Whilst the general rule is that changes to the terms of a contract of employment must be agreed, it is possible to make unilateral changes if an employer has the express contractual right to do so. Two cases this month emphasise how clearly this right needs to be expressed to be effective.
A worsening of benefits that were dependent upon length of service did have a worse impact on older workers, but in this case the changes were lawful because they were necessary.
Where a director and investor worked part-time for a company, in the absence of an employment contract, a right to remuneration was implied.
The Employment Appeals Tribunal has held that an employee of a British company working remotely from Australia for personal reasons could bring a claim in the UK for victimisation for whistleblowing and unfair dismissal.
The Department for Work and Pensions has published guidance notes in relation to the new Fit for Work service which was launched in December 2014.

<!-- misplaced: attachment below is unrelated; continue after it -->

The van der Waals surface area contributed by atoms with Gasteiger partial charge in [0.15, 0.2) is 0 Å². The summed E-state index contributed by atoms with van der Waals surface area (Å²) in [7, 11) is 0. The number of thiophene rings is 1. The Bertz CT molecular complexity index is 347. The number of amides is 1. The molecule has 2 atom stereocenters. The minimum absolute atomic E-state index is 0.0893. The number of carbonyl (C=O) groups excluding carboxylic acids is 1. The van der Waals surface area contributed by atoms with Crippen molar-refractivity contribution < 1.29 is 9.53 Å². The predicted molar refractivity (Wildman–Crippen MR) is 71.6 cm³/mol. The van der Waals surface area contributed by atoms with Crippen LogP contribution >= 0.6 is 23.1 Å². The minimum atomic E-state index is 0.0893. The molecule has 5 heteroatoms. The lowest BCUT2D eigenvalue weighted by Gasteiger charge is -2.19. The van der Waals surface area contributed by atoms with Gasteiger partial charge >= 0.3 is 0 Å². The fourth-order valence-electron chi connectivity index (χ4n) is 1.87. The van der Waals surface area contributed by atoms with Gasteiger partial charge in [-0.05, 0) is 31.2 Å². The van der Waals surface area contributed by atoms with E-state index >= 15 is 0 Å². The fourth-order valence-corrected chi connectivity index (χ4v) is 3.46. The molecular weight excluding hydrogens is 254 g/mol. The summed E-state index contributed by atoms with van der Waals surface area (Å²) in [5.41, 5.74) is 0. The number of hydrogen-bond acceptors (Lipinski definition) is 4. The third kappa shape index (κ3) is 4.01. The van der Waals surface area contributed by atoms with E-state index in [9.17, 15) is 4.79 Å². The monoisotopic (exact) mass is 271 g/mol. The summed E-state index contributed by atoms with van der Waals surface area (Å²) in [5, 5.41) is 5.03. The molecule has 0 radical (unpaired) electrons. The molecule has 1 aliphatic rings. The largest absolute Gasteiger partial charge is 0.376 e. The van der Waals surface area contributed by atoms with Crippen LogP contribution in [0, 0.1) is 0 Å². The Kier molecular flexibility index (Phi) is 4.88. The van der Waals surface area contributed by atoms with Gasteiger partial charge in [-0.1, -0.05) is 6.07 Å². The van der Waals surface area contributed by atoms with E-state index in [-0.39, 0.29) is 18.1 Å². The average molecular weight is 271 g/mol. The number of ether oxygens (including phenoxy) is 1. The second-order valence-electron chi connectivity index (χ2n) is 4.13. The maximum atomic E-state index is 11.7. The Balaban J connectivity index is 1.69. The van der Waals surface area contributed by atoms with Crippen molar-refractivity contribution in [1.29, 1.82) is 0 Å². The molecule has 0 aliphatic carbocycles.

Court of Appeal holds that the label given to a misconduct dismissal is immaterial so long as the employee knows what s/he is accused of
The Court of Appeal has held that an employer’s use of the word ‘fraud’ as shorthand for alleged gross misconduct was an immaterial consideration as to whether the subsequent dismissal was fair. It was merely a label.
The European Court of Justice has ruled that, whilst obesity is not of itself a ‘disability’, the effects of obesity on a worker’s life could be deemed a ‘disability’.
The Employment Appeal Tribunal has held that offensive tweets made by an employee on his personal Twitter account and which did not relate to the employer could be grounds for dismissal for gross misconduct.
Deduction for repayment of training fees should be disregarded in calculating minimum wage where employee has voluntarily resgined
The EAT has held that in circumstances where the employee had voluntarily resigned, an employer was entitled to deduct training fees from the employee’s final salary, even though this resulted in the employee receiving net pay less than the national minimum wage.
The High Court has rejected UNISON’s second challenge to the imposition of fees to issue claims in the employment tribunal. It found no evidence to support the claim that the fee regime has a prejudicial effect on protected groups (women in particular) or on workers generally.